Transparency and visibility are paramount to success in the role. That’s also why the SCOR model, with six essential management processes, is an excellent strategy for keeping up with all of this. Thanks to pre-modeling and KPI metrics, supply chain planners can eke a lot more value out of operations, but also plan contingencies for various events that come down the pipeline – dealing with many factors of high inflation at the same time.

Always Have the Tools Necessary to Pivot Available

The right supply chain tools must be in place, foundationally, from the get-go. In other words, this is something you want to focus on as early as possible if you and your teams haven’t already. Waiting to see the impact of inflation on supply chains, before implementing a useful application, is never a good idea.

Regardless, supply chain planners need support in the form of data, which is where modern tools and supply chain software factors into the equation. You simply cannot make an informed decision without having the lay of the land. And in the supply chain world, you need to understand current events, future events, and sometimes even past events.

Predictive modeling and advanced analytics can help with this, but being able to decipher loads of complex data is another facet of the job. Planners need to be able to reference where bottlenecks are happening, whether it’s because there’s not enough of a particular item, too much because demand has dropped, major price swings, or a similar event.

In a Logistics Management reader survey, 92% of respondents claim the current inflation rates have negatively affected their business. The survey involved 100 contacts from the supply chain in freight transportation, logistics, and beyond. They cited an impact on capacity constraints, rate or price increases, chain instability, delayed orders, long lead times, and continuing issues with shipping containers.

All of these problems require advanced tools with the support to identify, plan responses to, and execute whatever may be needed.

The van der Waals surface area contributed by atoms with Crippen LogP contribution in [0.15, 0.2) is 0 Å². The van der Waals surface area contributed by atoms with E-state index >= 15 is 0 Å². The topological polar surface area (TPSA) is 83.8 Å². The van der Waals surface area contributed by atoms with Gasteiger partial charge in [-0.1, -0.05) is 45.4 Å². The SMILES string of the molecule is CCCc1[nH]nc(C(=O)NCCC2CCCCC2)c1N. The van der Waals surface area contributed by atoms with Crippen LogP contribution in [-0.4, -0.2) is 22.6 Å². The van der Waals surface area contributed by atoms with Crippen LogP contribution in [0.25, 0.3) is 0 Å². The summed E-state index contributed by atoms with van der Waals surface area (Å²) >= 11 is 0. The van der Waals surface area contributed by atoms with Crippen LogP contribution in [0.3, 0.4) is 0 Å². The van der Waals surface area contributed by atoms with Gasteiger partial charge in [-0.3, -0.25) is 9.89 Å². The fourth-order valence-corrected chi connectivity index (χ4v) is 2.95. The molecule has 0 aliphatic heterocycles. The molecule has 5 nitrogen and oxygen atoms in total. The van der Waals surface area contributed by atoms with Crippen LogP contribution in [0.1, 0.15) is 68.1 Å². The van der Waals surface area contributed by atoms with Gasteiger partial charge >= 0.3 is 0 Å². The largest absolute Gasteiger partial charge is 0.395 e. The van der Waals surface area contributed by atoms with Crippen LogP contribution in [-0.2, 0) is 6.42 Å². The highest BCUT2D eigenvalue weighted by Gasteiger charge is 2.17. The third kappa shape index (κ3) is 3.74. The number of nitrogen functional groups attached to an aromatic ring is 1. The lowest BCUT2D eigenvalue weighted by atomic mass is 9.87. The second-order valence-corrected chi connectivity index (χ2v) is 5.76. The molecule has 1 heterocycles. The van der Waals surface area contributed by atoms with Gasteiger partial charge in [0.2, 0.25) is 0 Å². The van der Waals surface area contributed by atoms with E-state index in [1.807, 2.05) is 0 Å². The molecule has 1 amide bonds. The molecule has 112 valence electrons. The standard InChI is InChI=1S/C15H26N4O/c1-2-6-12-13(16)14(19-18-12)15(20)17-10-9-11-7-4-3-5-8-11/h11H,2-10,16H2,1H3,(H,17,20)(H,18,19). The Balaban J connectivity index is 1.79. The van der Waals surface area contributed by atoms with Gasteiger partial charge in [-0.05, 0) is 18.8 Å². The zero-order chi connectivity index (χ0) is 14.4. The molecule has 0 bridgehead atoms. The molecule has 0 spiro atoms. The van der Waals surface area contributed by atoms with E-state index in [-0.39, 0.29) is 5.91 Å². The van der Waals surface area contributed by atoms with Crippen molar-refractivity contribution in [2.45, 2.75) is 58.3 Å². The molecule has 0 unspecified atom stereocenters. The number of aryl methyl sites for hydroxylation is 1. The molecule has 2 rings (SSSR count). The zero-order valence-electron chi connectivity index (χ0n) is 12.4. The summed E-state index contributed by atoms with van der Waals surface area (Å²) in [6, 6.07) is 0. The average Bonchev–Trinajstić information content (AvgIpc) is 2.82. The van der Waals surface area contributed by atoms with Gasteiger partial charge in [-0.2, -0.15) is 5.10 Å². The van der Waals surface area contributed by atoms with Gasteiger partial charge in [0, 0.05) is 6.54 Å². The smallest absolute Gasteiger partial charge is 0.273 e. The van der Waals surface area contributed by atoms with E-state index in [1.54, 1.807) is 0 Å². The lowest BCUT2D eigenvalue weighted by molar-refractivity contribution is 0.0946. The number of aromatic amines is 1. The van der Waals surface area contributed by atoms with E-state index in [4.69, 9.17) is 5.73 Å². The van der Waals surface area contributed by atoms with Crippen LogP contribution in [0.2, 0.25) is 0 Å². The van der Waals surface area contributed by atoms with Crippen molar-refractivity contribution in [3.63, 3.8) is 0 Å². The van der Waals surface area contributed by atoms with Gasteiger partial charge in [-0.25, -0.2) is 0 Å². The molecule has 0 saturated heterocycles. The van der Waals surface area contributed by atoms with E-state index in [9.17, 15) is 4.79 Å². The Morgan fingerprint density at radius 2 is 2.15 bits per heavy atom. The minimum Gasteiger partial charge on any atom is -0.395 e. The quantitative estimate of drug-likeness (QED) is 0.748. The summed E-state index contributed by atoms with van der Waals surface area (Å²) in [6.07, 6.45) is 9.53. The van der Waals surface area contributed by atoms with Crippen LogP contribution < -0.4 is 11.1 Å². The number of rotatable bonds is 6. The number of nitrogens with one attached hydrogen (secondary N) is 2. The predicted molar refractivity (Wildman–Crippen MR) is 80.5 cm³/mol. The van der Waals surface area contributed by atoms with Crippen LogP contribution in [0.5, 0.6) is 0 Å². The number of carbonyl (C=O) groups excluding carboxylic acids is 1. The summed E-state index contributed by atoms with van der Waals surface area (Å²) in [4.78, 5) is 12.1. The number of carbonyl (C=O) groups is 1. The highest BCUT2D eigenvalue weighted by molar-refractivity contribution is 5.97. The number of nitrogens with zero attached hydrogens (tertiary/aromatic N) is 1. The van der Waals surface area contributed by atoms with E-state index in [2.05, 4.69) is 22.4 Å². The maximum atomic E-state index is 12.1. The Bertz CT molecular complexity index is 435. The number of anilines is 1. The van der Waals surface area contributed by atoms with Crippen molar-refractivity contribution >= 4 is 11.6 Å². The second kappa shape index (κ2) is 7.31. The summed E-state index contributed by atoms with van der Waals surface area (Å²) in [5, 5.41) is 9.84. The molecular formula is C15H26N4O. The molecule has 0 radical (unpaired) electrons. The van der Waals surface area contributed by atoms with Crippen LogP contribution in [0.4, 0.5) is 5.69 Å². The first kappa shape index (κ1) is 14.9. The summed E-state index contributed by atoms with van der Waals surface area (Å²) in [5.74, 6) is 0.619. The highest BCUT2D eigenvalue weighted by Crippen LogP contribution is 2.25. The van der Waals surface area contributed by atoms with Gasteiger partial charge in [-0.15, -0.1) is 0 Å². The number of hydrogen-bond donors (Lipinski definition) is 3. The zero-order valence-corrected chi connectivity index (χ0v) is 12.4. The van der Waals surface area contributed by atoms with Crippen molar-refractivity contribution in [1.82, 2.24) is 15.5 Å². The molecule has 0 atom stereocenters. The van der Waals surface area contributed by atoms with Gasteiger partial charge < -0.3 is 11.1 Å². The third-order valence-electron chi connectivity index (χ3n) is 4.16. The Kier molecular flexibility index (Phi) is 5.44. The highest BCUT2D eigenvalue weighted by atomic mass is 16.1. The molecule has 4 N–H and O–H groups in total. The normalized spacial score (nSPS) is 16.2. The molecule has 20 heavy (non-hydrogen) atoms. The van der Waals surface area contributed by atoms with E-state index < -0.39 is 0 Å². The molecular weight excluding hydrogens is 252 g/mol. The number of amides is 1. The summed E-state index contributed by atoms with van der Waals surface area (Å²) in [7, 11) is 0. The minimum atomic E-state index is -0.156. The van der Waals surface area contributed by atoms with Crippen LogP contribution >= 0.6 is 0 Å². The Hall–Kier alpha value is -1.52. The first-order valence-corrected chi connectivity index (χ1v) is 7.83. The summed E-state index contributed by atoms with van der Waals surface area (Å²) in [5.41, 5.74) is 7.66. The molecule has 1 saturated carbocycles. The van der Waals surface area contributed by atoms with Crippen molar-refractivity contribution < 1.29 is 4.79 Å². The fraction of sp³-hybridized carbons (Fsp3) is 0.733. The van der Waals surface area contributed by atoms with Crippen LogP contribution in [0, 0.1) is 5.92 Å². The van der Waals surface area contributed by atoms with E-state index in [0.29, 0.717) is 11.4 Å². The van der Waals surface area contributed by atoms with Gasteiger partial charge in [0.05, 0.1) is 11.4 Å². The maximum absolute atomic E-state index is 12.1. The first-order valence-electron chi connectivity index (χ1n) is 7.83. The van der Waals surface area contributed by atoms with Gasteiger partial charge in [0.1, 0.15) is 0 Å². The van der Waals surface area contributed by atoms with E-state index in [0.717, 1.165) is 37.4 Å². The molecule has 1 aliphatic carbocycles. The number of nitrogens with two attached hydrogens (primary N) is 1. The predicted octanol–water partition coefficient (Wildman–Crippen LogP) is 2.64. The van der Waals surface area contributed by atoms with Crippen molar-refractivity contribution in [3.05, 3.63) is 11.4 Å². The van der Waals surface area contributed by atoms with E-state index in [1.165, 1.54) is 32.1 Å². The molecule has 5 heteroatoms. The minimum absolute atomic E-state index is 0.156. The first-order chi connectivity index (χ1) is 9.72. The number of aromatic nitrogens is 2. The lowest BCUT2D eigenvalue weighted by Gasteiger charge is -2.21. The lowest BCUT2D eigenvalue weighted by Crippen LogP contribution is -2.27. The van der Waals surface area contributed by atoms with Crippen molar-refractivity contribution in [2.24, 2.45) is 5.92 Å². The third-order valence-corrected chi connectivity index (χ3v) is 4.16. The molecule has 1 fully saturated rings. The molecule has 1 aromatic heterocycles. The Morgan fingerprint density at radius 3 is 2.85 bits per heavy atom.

Never Ignore the Frontend

Inflationary costs behind the scenes are reflected on the customer’s side, or the front end. That is the impact of inflation on supply chains in a nutshell. The prices are not necessarily soaked up – they’re passed on as much as possible. When the cost to store or transport inventory increases, so does the price of said goods.

But here’s the problem: The more those prices increase, the fewer customers are buying. The costs can be passed forward so much that demand evaporates altogether.

Supply chain planners exist to make sure that doesn’t happen. Yes, prices will increase, but they can’t jump so high that it grinds everything to a halt. A fine balance is needed, and it’s one that requires patience, supply chain expertise, and plenty of support from advanced tools.

Building for the Future Is Still Relevant

When you’re staring down a crisis, it can be difficult to look beyond it. That’s what’s happening right now with high inflation for many supply chain players, including planners. How can you continue to look ahead, especially optimistically, when so much is going on right now?

The reality is, planning for the future is still relevant and the only way operations are going to survive through these tumultuous times. To prepare, understanding and recognizing what’s happening and what’s coming is paramount, and it’s also step one for all planners. To do that, the right tools and analytics channels need to be in place, optimized, and functional.

Finally, it’s about consistently assessing the supply chain from beginning to end, while factoring in the general impact to all parties, from vendors to customers. Of course, that also means securing customer demand as best as possible by finding more efficient ways to offset costs and move goods.

Economists currently expect inflation to drop to 3.4% by the end of summer and hit 2.6% by the end of the year. Whether that’s really the case or not time will tell, but all planners should be strategizing for the best and worst cases simultaneously.

Emily Newton is the Editor-in-Chief of Revolutionized. She regularly covers trends in the industrial sector.